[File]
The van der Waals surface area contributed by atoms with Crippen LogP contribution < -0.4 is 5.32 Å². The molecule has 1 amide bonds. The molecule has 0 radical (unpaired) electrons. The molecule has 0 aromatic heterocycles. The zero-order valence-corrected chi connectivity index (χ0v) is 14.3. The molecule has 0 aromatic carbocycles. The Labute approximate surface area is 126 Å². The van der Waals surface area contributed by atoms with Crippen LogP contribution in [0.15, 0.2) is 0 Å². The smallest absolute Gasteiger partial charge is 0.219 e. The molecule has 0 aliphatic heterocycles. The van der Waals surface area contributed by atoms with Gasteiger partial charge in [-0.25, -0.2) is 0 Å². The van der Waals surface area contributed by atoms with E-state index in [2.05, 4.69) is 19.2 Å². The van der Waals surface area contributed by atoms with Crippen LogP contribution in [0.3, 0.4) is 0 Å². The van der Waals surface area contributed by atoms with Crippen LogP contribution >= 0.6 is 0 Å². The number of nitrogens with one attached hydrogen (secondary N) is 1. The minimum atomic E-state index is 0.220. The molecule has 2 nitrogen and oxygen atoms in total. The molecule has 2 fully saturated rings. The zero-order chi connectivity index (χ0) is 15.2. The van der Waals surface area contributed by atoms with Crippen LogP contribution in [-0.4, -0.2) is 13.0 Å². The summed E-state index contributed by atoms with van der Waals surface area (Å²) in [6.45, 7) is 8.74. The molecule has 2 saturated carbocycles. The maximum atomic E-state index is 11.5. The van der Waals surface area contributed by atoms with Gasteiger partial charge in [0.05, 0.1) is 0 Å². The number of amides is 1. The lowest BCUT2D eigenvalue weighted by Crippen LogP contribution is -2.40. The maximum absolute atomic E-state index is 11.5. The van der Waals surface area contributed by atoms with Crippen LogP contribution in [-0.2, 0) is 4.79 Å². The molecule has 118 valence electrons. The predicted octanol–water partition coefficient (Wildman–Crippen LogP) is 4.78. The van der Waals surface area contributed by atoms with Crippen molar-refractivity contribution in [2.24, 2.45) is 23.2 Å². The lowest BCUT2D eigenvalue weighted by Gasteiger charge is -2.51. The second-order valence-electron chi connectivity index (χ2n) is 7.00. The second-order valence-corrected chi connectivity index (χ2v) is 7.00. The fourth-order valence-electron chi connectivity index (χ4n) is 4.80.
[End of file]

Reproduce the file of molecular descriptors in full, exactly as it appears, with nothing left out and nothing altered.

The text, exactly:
The van der Waals surface area contributed by atoms with Crippen LogP contribution < -0.4 is 5.32 Å². The molecule has 1 amide bonds. The molecule has 0 radical (unpaired) electrons. The molecule has 0 aromatic heterocycles. The zero-order valence-corrected chi connectivity index (χ0v) is 14.3. The molecule has 0 aromatic carbocycles. The Labute approximate surface area is 126 Å². The van der Waals surface area contributed by atoms with Crippen LogP contribution in [0.15, 0.2) is 0 Å². The smallest absolute Gasteiger partial charge is 0.219 e. The molecule has 0 aliphatic heterocycles. The van der Waals surface area contributed by atoms with Gasteiger partial charge in [-0.25, -0.2) is 0 Å². The van der Waals surface area contributed by atoms with E-state index in [2.05, 4.69) is 19.2 Å². The van der Waals surface area contributed by atoms with Crippen LogP contribution in [0.3, 0.4) is 0 Å². The van der Waals surface area contributed by atoms with Crippen LogP contribution >= 0.6 is 0 Å². The number of nitrogens with one attached hydrogen (secondary N) is 1. The minimum atomic E-state index is 0.220. The molecule has 2 nitrogen and oxygen atoms in total. The molecule has 2 fully saturated rings. The zero-order chi connectivity index (χ0) is 15.2. The van der Waals surface area contributed by atoms with Crippen LogP contribution in [-0.4, -0.2) is 13.0 Å². The summed E-state index contributed by atoms with van der Waals surface area (Å²) in [6.45, 7) is 8.74. The molecule has 2 saturated carbocycles. The maximum atomic E-state index is 11.5. The van der Waals surface area contributed by atoms with Gasteiger partial charge in [0.05, 0.1) is 0 Å². The number of amides is 1. The lowest BCUT2D eigenvalue weighted by Crippen LogP contribution is -2.40. The maximum absolute atomic E-state index is 11.5. The van der Waals surface area contributed by atoms with Crippen LogP contribution in [-0.2, 0) is 4.79 Å². The molecule has 118 valence electrons. The predicted octanol–water partition coefficient (Wildman–Crippen LogP) is 4.78. The van der Waals surface area contributed by atoms with Crippen molar-refractivity contribution in [2.24, 2.45) is 23.2 Å². The lowest BCUT2D eigenvalue weighted by Gasteiger charge is -2.51. The second-order valence-electron chi connectivity index (χ2n) is 7.00. The second-order valence-corrected chi connectivity index (χ2v) is 7.00. The fourth-order valence-electron chi connectivity index (χ4n) is 4.80.